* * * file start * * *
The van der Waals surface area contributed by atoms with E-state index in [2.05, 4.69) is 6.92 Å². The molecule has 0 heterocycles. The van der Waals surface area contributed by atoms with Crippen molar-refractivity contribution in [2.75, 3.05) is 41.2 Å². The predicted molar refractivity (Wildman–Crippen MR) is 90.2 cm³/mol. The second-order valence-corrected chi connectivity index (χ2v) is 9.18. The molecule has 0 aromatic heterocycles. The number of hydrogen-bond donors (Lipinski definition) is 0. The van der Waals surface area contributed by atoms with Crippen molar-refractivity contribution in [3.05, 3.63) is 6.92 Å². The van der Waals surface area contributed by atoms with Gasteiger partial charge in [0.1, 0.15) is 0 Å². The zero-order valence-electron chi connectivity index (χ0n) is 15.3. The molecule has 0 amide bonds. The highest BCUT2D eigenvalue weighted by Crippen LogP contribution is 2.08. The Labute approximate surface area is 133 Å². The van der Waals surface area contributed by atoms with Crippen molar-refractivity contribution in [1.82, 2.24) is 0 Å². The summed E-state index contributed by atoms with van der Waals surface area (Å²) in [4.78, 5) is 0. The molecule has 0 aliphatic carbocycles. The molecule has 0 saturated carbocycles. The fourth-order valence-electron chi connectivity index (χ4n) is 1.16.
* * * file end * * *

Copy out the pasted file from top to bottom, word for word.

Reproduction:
The van der Waals surface area contributed by atoms with E-state index in [2.05, 4.69) is 6.92 Å². The molecule has 0 heterocycles. The van der Waals surface area contributed by atoms with Crippen molar-refractivity contribution in [2.75, 3.05) is 41.2 Å². The predicted molar refractivity (Wildman–Crippen MR) is 90.2 cm³/mol. The second-order valence-corrected chi connectivity index (χ2v) is 9.18. The molecule has 0 aromatic heterocycles. The number of hydrogen-bond donors (Lipinski definition) is 0. The van der Waals surface area contributed by atoms with Crippen molar-refractivity contribution in [3.05, 3.63) is 6.92 Å². The van der Waals surface area contributed by atoms with Gasteiger partial charge in [0.1, 0.15) is 0 Å². The zero-order valence-electron chi connectivity index (χ0n) is 15.3. The molecule has 0 amide bonds. The highest BCUT2D eigenvalue weighted by Crippen LogP contribution is 2.08. The Labute approximate surface area is 133 Å². The van der Waals surface area contributed by atoms with Crippen molar-refractivity contribution in [1.82, 2.24) is 0 Å². The summed E-state index contributed by atoms with van der Waals surface area (Å²) in [4.78, 5) is 0. The molecule has 0 aliphatic carbocycles. The molecule has 0 saturated carbocycles. The fourth-order valence-electron chi connectivity index (χ4n) is 1.16.